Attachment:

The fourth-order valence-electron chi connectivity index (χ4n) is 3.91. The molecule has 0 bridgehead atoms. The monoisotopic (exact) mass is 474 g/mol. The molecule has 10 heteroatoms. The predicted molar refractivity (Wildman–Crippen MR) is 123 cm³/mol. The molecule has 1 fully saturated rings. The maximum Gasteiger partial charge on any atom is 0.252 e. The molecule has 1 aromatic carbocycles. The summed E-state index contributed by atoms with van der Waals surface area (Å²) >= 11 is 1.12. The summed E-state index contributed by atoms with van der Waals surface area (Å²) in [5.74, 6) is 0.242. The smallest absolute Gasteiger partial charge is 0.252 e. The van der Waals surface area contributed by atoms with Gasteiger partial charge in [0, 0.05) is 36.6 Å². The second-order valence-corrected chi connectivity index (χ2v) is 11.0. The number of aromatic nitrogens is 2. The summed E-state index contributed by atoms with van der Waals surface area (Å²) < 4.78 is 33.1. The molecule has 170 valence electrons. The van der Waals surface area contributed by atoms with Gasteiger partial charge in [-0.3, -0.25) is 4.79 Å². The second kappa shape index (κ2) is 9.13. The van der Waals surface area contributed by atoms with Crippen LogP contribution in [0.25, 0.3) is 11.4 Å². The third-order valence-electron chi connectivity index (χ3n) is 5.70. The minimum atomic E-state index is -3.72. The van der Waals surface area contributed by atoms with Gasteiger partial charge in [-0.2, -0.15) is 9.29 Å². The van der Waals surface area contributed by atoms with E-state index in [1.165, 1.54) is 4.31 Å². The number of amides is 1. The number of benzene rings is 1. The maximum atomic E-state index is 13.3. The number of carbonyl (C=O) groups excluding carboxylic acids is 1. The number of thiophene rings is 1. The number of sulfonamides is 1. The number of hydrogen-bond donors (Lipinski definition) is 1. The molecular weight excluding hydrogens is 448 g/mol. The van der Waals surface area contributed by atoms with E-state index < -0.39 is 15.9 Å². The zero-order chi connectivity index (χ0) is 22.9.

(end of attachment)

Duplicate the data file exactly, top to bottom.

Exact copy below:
The fourth-order valence-electron chi connectivity index (χ4n) is 3.91. The molecule has 0 bridgehead atoms. The monoisotopic (exact) mass is 474 g/mol. The molecule has 10 heteroatoms. The predicted molar refractivity (Wildman–Crippen MR) is 123 cm³/mol. The molecule has 1 fully saturated rings. The maximum Gasteiger partial charge on any atom is 0.252 e. The molecule has 1 aromatic carbocycles. The summed E-state index contributed by atoms with van der Waals surface area (Å²) >= 11 is 1.12. The summed E-state index contributed by atoms with van der Waals surface area (Å²) in [5.74, 6) is 0.242. The smallest absolute Gasteiger partial charge is 0.252 e. The van der Waals surface area contributed by atoms with Gasteiger partial charge in [0, 0.05) is 36.6 Å². The second-order valence-corrected chi connectivity index (χ2v) is 11.0. The number of aromatic nitrogens is 2. The summed E-state index contributed by atoms with van der Waals surface area (Å²) < 4.78 is 33.1. The molecule has 170 valence electrons. The van der Waals surface area contributed by atoms with Gasteiger partial charge in [-0.3, -0.25) is 4.79 Å². The second kappa shape index (κ2) is 9.13. The van der Waals surface area contributed by atoms with Crippen LogP contribution in [0.25, 0.3) is 11.4 Å². The third-order valence-electron chi connectivity index (χ3n) is 5.70. The minimum atomic E-state index is -3.72. The van der Waals surface area contributed by atoms with Gasteiger partial charge in [-0.2, -0.15) is 9.29 Å². The van der Waals surface area contributed by atoms with E-state index in [1.165, 1.54) is 4.31 Å². The number of amides is 1. The number of benzene rings is 1. The maximum atomic E-state index is 13.3. The number of carbonyl (C=O) groups excluding carboxylic acids is 1. The number of thiophene rings is 1. The number of sulfonamides is 1. The number of hydrogen-bond donors (Lipinski definition) is 1. The molecular weight excluding hydrogens is 448 g/mol. The van der Waals surface area contributed by atoms with E-state index < -0.39 is 15.9 Å². The zero-order chi connectivity index (χ0) is 22.9.